Bob Frank and John Murry
The Interesting Narrative of the Promising Career of
Bob Frank and John Murry,
Two Southern Musicians; as Collected and Compiled from a Variety of Documents and Tales.
Memphis, Tennessee native Bob Frank’s story is legend: as a young man he worked as a songwriter for Tree Publishing in Nashville and shared the stage with Tim Buckley and Townes Van Zandt. He signed to Vanguard Records to release one brilliant album in 1972, cussed label president Maynard Solomon at his record release show in New York City, and was promptly dropped from Vanguard’s roster. He reveled in his own obscurity for nearly 35 years, all the while writing songs with little interest in public opinion. In 2005, John Murry, an eccentric 26 year old songwriter from Tupelo, Mississippi and descendant of William Faulkner who had recently moved to California from the South, tracked down Bob Frank on the recommendation of a mutual friend. They quickly became friends and, seemingly just as quickly, began writing together.
The result was World Without End, an air-dried fever-dream of a record – not since Faulkner’s ruminations has the past seemed so dangerously relevant. The ten original ballads tell tales of murder long forgotten or distorted over time and endow the subject of Death with a uniqueness that is both vibrant and haunting, like Poe’s bug-infested sepulchers. Sonically the record is both dense and sparse, referencing America’s oldest music forms in one moment and destroying them the next. The production is equally interesting, from the overdriven organ and gypsy violin-fueled waltz about a young girl’s murder to the angry tympani, piano, slide guitar, bowed saw arrangement about a Mormon prophet’s killing. Greeted internationally with rave-reviews but relegated to cult status, World Without End may have been a bit too close to the truth for indie audiences; it may have proven too honest to be palatable to most. Without irony, World Without End breathes the air of unsure times. And therein lies the record’s timelessness, ladies and gentlemen: America is and has always been unsure of who and what it is and what it will become. Each of us has the potential to commit murder, justified or unjustified. There are guns in all our trunks. But if you listen to World Without End, you might rethink going on that rampage (if you listen to Brinkley, Ark. And Other Assorted Love Songs, on the other hand, you might consider an extra trip to Wal-Mart to stack up on ammo – but more of this later, all in due time and with the proper dramaturgy of chronology).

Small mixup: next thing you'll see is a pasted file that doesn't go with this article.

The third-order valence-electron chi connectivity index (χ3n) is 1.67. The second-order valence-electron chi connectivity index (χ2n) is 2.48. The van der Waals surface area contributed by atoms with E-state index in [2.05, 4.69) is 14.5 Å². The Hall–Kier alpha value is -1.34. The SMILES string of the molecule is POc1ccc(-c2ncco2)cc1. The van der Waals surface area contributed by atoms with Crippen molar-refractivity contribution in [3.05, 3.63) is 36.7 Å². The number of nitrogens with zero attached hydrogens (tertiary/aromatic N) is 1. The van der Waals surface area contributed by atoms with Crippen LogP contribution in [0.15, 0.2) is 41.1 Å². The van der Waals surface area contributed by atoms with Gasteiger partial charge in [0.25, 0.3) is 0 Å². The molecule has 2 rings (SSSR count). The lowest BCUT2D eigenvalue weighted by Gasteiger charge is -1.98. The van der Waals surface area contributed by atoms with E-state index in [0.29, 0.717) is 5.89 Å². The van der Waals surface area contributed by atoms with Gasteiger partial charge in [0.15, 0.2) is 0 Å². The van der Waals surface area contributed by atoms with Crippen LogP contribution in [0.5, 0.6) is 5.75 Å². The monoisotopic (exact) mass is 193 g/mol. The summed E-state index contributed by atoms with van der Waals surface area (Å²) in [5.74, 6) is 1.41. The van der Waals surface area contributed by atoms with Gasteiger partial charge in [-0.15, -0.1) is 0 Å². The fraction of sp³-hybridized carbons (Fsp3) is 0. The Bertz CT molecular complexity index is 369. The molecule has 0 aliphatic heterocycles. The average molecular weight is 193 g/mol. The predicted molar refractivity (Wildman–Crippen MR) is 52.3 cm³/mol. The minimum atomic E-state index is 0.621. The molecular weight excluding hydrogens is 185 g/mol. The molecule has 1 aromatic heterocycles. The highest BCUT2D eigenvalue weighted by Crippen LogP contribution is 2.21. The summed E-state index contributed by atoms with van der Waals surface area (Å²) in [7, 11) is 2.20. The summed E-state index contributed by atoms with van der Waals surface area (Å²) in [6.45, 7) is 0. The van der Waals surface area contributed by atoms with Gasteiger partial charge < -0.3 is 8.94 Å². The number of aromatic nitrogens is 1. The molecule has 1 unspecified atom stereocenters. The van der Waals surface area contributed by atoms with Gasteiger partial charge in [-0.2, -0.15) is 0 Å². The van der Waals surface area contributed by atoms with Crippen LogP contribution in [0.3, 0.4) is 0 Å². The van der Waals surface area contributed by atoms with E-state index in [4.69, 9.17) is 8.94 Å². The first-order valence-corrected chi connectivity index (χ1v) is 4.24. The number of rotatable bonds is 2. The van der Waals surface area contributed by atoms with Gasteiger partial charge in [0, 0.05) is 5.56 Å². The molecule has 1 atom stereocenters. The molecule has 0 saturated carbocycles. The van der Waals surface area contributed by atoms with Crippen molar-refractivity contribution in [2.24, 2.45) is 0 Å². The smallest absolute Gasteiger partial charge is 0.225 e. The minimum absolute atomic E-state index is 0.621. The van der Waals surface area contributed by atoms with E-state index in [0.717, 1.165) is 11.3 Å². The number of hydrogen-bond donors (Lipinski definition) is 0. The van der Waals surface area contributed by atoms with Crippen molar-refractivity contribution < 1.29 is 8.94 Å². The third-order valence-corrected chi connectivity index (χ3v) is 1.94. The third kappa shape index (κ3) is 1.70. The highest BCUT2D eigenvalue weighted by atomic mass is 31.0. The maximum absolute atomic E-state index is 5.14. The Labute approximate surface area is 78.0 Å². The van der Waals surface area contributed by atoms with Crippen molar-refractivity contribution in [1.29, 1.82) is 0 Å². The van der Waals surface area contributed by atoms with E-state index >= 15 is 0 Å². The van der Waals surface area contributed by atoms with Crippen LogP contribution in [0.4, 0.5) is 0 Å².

Before Bob and John went on tour in 2007, they recorded The Gunplay EP, which features live radio recordings, new tracks, and re-imaginings of traditional ballads, the centerpiece of which was the original “Gary Gilmore, 1977,” a somber, greasy piece of rock’n’soul that would have done Ronnie Van Zant proud.
In 2010, Bob and John re-donned their graveyard boots to record a song about police brutality and the average contemporary American patriot’s complicity in war crimes abroad and at home. The song, “The Murder of Dylan Hartsfeld” is based on a true story and came into being upon the personal request of the murdered Iraq vet’s father.
As their tours and interviews have shown, Bob Frank and John Murry challenge the status quo wherever they go – be it San Francisco, CA, Stockholm, Sweden, Oxford, MS, Glasgow, Scotland, Cardiff, Wales, or Köln, Germany. With gigs frequently punctuated with arguments and sometimes punches, their adventures abroad indicate that these two gentlemen are wildly intelligent, funny, annoying, sweet, confrontational, and at times belligerent – but never uninspired and never uninteresting.
(compiled by Georg Bauer, Graz, Austria, January 2010)